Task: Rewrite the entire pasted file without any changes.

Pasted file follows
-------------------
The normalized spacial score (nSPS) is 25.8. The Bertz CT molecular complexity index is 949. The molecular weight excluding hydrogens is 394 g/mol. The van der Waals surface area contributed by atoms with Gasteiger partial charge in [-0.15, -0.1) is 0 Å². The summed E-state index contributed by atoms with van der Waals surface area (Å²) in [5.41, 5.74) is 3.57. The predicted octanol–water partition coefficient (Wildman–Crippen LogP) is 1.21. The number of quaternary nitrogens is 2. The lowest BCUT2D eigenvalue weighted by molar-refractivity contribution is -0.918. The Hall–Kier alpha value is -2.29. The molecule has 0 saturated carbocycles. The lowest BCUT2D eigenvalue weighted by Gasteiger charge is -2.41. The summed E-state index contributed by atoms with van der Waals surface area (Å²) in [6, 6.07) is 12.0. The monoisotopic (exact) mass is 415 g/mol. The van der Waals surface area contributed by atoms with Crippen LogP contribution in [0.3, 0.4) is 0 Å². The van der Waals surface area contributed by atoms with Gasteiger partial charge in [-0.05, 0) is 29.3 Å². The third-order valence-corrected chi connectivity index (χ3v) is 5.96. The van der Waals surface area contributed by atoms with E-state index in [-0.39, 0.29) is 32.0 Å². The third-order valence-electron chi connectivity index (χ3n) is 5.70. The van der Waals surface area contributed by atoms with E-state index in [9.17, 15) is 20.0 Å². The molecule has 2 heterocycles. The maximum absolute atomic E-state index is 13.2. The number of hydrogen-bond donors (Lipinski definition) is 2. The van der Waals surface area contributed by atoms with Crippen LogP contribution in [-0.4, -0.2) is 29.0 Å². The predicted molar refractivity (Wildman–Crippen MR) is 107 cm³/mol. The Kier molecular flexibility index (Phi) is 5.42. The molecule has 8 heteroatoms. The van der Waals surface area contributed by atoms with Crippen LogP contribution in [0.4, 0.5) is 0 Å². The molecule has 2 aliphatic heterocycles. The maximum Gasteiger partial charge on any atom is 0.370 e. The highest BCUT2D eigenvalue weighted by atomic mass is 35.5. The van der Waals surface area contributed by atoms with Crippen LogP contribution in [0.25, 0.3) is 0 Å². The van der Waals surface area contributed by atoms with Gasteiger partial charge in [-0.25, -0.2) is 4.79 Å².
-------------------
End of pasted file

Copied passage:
The normalized spacial score (nSPS) is 25.8. The Bertz CT molecular complexity index is 949. The molecular weight excluding hydrogens is 394 g/mol. The van der Waals surface area contributed by atoms with Gasteiger partial charge in [-0.15, -0.1) is 0 Å². The summed E-state index contributed by atoms with van der Waals surface area (Å²) in [5.41, 5.74) is 3.57. The predicted octanol–water partition coefficient (Wildman–Crippen LogP) is 1.21. The number of quaternary nitrogens is 2. The lowest BCUT2D eigenvalue weighted by molar-refractivity contribution is -0.918. The Hall–Kier alpha value is -2.29. The molecule has 0 saturated carbocycles. The lowest BCUT2D eigenvalue weighted by Gasteiger charge is -2.41. The summed E-state index contributed by atoms with van der Waals surface area (Å²) in [6, 6.07) is 12.0. The monoisotopic (exact) mass is 415 g/mol. The van der Waals surface area contributed by atoms with Crippen LogP contribution in [0.3, 0.4) is 0 Å². The van der Waals surface area contributed by atoms with Gasteiger partial charge in [-0.05, 0) is 29.3 Å². The third-order valence-corrected chi connectivity index (χ3v) is 5.96. The van der Waals surface area contributed by atoms with E-state index in [-0.39, 0.29) is 32.0 Å². The third-order valence-electron chi connectivity index (χ3n) is 5.70. The van der Waals surface area contributed by atoms with E-state index in [9.17, 15) is 20.0 Å². The molecule has 2 heterocycles. The maximum absolute atomic E-state index is 13.2. The number of hydrogen-bond donors (Lipinski definition) is 2. The van der Waals surface area contributed by atoms with Crippen LogP contribution in [-0.4, -0.2) is 29.0 Å². The predicted molar refractivity (Wildman–Crippen MR) is 107 cm³/mol. The Kier molecular flexibility index (Phi) is 5.42. The molecule has 8 heteroatoms. The van der Waals surface area contributed by atoms with Crippen LogP contribution in [0.4, 0.5) is 0 Å². The molecule has 2 aliphatic heterocycles. The maximum Gasteiger partial charge on any atom is 0.370 e. The highest BCUT2D eigenvalue weighted by atomic mass is 35.5. The van der Waals surface area contributed by atoms with Crippen LogP contribution in [0.25, 0.3) is 0 Å². The van der Waals surface area contributed by atoms with Gasteiger partial charge in [-0.25, -0.2) is 4.79 Å².